Hydraulic Fracturing Draws Opposing Views
There have been opposing views on the natural-gas drilling process known as “fracking” or hydraulic fracturing, being considered in New York this week. Hydraulic fracturing is a proven technological advancement which allows producers to safely recover natural gas and oil from deep shale formations. This technology stimulates well production by injecting millions of gallons of water laced with chemicals down the well bore to crack surrounding shale. Sources say it has the potential to not only dramatically reduce our reliance on foreign fuel imports, but also significantly reduce our national carbon dioxide (CO2) emissions and accelerate our transition to a carbon-light environment.
Not everyone has agreed that this is environmentally friendly. Opponents in New York are saying that water supplies are threatened by the shale gas development. Environmental groups, who once viewed fracking as a better alternative to oil production, are now divided on whether or not regulations can adequately protect against environmental damage from hydraulic fracturing Some even demand an outright ban of fracking.
There has been a coalition of groups including Natural Resources Defense Council, Earthjustice, and Riverkeeper, delivering comments to the Department of Environmental Conservation, (DEC). Letters and a petition from other environmental groups were sent to New York Governor Andrew Cuomo regarding environmental concerns. The petition had over 20,000 signatures citing, what they consider, serious flaws in the oversight plan by the DEC.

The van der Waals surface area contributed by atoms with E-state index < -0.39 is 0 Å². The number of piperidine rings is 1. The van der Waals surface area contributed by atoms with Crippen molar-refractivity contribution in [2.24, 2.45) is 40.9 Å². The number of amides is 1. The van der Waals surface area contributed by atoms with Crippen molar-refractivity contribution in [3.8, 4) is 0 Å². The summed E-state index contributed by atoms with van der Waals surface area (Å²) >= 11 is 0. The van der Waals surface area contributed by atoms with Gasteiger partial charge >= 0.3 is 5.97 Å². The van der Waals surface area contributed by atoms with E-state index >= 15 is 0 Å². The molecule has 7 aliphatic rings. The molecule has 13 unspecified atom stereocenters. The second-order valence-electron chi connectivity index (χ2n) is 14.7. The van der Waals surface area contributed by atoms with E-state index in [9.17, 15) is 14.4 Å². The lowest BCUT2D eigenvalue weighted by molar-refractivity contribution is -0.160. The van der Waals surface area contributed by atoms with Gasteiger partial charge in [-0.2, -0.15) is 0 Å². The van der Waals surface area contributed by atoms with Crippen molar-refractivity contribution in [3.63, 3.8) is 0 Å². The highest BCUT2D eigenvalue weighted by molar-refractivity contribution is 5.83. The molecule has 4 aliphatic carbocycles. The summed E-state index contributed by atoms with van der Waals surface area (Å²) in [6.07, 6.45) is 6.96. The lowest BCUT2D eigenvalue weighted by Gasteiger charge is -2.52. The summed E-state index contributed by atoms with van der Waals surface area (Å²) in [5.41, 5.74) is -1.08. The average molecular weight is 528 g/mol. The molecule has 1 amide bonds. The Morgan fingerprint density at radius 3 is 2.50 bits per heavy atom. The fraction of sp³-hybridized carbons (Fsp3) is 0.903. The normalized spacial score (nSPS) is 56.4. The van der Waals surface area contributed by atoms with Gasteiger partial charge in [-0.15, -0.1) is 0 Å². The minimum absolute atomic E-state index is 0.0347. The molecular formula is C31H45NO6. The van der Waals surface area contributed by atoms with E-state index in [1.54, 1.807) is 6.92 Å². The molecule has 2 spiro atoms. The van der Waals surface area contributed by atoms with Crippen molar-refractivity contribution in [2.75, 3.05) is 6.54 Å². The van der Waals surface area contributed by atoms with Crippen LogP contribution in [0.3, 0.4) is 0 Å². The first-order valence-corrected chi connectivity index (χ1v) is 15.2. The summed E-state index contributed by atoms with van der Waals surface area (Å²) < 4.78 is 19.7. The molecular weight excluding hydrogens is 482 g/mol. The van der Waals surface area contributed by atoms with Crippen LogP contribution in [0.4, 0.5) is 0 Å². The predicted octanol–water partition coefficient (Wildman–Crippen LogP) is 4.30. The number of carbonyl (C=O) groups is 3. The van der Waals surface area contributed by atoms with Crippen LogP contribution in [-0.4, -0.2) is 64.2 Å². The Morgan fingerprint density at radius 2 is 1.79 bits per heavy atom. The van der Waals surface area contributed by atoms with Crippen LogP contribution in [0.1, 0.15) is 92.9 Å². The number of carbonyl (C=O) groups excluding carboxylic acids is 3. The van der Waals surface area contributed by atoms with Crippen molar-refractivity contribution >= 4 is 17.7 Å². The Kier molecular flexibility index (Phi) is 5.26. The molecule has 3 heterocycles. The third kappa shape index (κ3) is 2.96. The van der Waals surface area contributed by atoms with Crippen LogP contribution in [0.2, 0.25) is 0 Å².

The groups are extremely concerned that the document by the DEC failed to address a plan for the disposal of millions of gallons of hazardous wastewater, an assessment of potential human health impacts, and to quantify any negative socioeconomic impacts, among others.
However, supporters of the technique say the proposed regulations will actually prevent environmental harm and drilling brings job opportunities and other economic benefits. If there is overregulation, it will be too expensive for New York energy companies to drill.
Because of the opposition, it has now caused a delay in New York on drilling in the Marcellus Shale, which extends from southern New York to parts of Pennsylvania, Ohio, and West Virginia. The gas drilling is moving forward in the other states, but New York drilling has been on hold since the review from the DEC since 2008. At this time, the DEC commissioner, Joe Martens has not set a timeline for the review to be finished and issue permits to drill. However, Emily DeSantis, DEC spokeswoman said, “If the final documents determine high-volume hydraulic fracturing could move forward in New York, we could begin to review permit applicants after the final (environmental impact statement) is released.”
The U.S. Environmental Protection Agency (EPA) is also conducting its own scientific study regarding the impact water resources incur from hydraulic fracturing. It is expected that the first findings of the study will be this year.
The DEC is to address each issue raised by the environmental groups to then move forward with permits. Only time will tell how beneficial or detrimental hydraulic fracturing will be for both our environment and economy.